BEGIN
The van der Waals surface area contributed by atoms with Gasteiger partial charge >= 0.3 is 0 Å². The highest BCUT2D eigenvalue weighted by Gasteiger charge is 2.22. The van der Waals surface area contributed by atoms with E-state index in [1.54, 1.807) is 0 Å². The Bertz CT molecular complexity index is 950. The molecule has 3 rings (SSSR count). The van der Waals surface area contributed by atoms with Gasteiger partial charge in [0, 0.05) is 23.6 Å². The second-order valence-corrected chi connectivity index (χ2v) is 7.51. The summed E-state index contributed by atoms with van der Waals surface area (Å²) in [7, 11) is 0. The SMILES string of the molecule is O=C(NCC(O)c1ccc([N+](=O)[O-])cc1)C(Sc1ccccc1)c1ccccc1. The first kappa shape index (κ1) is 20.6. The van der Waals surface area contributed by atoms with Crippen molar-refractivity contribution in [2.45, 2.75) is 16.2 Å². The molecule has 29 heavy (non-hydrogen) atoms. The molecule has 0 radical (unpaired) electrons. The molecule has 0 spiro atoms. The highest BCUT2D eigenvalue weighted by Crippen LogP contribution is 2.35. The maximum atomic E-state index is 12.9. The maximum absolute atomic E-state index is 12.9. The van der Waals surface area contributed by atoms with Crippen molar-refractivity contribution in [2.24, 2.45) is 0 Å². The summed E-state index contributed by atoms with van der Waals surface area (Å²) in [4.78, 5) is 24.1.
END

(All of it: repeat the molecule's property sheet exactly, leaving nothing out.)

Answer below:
The van der Waals surface area contributed by atoms with Gasteiger partial charge >= 0.3 is 0 Å². The highest BCUT2D eigenvalue weighted by Gasteiger charge is 2.22. The van der Waals surface area contributed by atoms with E-state index in [1.54, 1.807) is 0 Å². The Bertz CT molecular complexity index is 950. The molecule has 3 rings (SSSR count). The van der Waals surface area contributed by atoms with Gasteiger partial charge in [0, 0.05) is 23.6 Å². The second-order valence-corrected chi connectivity index (χ2v) is 7.51. The summed E-state index contributed by atoms with van der Waals surface area (Å²) in [7, 11) is 0. The SMILES string of the molecule is O=C(NCC(O)c1ccc([N+](=O)[O-])cc1)C(Sc1ccccc1)c1ccccc1. The first kappa shape index (κ1) is 20.6. The van der Waals surface area contributed by atoms with Crippen molar-refractivity contribution in [2.45, 2.75) is 16.2 Å². The molecule has 29 heavy (non-hydrogen) atoms. The molecule has 0 radical (unpaired) electrons. The molecule has 0 spiro atoms. The highest BCUT2D eigenvalue weighted by Crippen LogP contribution is 2.35. The maximum atomic E-state index is 12.9. The maximum absolute atomic E-state index is 12.9. The van der Waals surface area contributed by atoms with Crippen molar-refractivity contribution in [2.24, 2.45) is 0 Å². The summed E-state index contributed by atoms with van der Waals surface area (Å²) in [4.78, 5) is 24.1.